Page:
Figures cited by her at a luncheon Thursday at the Western Women's Club under auspices of a group of the leading women's groups showed that the World war was caused by Germany's need for territory to provide for her increasing population. Similar conditions in Germany, Italy, and Japan today, she said, make another conflict almost inevitable.
"Italy and Germany have spawned themselves into another world conflict," she said. "I believe there will never be world peace in this world until a definite population policy is formed."
As to the situation in the United States, Mrs. Sanger pointed to the fact that 65 per cent of the 2,000,000 babies born in the United States last year were in families on relief. Women of the more affluent class have access to information that permits them to space their children, she said, and it is only among the desperately poor that children are brought into the world faster then they can be cared for. Of the 2,000,000 more than 75,000 were still-born and 69,000 died in their first month of life. This mortality, public health reports indicated, is due to the lack of vitality of the mothers, due to overwork and too frequent maternity, she said.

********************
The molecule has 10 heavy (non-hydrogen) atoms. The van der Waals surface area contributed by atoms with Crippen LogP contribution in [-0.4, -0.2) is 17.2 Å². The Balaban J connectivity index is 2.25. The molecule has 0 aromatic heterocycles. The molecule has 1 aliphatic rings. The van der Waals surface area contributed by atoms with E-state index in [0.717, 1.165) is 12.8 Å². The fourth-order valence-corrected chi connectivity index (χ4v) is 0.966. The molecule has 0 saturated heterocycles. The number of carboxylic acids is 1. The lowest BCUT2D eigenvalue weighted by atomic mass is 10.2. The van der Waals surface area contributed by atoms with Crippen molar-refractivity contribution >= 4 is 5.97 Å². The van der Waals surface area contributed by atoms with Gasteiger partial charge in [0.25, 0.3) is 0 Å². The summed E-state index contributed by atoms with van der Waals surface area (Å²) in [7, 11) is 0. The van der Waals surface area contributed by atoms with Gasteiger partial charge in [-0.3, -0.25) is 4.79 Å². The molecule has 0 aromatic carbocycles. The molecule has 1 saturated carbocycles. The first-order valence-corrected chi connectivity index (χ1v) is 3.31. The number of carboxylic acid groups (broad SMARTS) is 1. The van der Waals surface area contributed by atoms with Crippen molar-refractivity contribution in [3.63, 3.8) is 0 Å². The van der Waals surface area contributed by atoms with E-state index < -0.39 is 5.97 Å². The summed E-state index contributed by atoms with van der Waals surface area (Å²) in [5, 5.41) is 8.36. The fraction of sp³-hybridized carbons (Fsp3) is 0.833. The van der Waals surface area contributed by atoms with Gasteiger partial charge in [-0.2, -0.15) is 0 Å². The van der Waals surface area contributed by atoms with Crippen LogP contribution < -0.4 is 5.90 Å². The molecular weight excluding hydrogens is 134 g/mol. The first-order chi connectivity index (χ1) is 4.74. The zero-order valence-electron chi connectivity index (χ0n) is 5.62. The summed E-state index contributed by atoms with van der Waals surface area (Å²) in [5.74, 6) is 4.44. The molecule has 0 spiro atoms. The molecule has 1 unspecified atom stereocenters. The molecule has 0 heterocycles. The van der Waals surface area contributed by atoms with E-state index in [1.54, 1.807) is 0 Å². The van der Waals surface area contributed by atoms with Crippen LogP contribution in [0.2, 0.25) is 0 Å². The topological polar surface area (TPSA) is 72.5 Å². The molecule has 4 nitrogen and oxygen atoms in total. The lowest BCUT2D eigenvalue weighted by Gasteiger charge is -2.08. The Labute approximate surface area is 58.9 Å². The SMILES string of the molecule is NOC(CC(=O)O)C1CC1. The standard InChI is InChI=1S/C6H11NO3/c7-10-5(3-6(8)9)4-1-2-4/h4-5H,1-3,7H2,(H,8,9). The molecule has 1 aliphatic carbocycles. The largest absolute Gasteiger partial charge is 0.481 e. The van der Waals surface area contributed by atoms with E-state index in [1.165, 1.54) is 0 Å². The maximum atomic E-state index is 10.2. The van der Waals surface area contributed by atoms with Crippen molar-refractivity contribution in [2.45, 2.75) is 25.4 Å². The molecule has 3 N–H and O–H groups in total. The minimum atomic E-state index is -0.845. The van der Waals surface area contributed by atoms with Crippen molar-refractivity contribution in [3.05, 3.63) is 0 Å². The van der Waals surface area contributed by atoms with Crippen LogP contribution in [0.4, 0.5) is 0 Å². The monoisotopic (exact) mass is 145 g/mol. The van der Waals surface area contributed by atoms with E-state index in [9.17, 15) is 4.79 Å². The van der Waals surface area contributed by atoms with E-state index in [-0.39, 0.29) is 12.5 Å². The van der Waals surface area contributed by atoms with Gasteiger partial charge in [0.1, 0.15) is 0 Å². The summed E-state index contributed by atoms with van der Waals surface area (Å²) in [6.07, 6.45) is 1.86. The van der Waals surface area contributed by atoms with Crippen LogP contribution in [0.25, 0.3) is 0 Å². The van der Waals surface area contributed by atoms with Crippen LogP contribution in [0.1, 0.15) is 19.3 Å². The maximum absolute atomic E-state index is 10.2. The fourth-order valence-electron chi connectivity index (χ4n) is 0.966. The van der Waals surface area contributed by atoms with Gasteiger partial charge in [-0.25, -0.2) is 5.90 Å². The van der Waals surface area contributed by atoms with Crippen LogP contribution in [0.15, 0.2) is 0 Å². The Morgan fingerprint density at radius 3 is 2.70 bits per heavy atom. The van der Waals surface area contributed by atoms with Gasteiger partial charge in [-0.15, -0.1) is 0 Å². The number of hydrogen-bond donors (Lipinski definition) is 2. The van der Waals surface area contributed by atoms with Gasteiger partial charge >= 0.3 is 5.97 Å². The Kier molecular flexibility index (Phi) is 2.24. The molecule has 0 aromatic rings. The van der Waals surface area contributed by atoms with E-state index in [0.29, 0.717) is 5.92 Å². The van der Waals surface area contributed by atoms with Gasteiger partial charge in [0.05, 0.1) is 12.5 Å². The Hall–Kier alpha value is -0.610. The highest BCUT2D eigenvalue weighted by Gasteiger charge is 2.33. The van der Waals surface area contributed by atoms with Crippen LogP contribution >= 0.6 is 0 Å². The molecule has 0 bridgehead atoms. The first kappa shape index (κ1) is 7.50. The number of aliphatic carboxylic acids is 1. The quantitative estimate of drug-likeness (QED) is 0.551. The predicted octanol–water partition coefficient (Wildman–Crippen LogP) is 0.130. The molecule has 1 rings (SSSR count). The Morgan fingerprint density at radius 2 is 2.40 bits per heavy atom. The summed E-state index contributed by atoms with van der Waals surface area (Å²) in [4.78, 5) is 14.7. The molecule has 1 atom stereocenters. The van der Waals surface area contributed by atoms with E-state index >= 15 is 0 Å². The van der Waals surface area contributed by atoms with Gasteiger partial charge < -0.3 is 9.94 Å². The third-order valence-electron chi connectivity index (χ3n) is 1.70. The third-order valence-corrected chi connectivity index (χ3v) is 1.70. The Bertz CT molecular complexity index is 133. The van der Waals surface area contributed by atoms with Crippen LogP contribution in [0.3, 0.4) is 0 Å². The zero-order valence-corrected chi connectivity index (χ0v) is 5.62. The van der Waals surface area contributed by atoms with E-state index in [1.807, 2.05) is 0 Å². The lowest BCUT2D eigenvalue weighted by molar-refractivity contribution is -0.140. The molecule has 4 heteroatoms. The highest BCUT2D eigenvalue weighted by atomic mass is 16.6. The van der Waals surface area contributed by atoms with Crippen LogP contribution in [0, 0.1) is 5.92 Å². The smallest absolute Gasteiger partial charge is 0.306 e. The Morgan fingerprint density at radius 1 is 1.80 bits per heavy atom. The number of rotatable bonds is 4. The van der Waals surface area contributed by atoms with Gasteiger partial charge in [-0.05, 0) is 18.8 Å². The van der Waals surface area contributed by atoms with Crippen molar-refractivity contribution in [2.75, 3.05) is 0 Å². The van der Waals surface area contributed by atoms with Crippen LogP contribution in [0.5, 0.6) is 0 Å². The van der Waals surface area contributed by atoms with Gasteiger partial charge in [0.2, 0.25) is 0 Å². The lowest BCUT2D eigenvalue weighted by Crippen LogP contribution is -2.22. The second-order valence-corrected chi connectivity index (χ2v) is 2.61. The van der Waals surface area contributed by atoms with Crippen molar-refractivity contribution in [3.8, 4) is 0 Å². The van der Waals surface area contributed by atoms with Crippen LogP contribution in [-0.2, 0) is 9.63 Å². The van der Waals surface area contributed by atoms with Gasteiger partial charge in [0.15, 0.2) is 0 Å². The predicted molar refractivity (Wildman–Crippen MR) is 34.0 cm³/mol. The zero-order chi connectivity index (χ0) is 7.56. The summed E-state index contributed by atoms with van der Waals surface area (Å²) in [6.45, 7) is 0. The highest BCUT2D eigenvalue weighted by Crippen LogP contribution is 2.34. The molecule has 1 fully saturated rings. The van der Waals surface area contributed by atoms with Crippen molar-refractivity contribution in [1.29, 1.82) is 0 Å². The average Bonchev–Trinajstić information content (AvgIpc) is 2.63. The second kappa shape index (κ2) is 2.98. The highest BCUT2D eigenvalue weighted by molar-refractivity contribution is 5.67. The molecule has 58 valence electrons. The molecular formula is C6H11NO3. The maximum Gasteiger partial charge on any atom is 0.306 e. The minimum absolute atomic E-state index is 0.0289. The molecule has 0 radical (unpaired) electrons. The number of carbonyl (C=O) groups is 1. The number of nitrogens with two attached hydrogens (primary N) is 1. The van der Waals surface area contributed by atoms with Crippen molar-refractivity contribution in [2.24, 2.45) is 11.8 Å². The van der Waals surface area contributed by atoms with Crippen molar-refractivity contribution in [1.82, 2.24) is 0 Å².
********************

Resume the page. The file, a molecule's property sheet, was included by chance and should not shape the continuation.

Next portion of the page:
With a large percentage of children coming from families least able to care for and educate them, the public health problem of the United States is growing by leaps and bounds, Mrs. Sanger said. The latest demand is for $85,000,000 for increased services under the national health program.
These tremendous national burdens could be avoided if the information were available to the poor through clinics and health centers that the well-to-do receive through other sources.
"We are breeding now from the 25 per cent of our population that has an intelligence level of 15 years of age or less," she said. "If we could deal with this subject as a public health problem in 25 years we would see a great change in the intelligence ratio of our country, and we could build for quality among our people and for peace."
Copyright, Margaret Sanger Project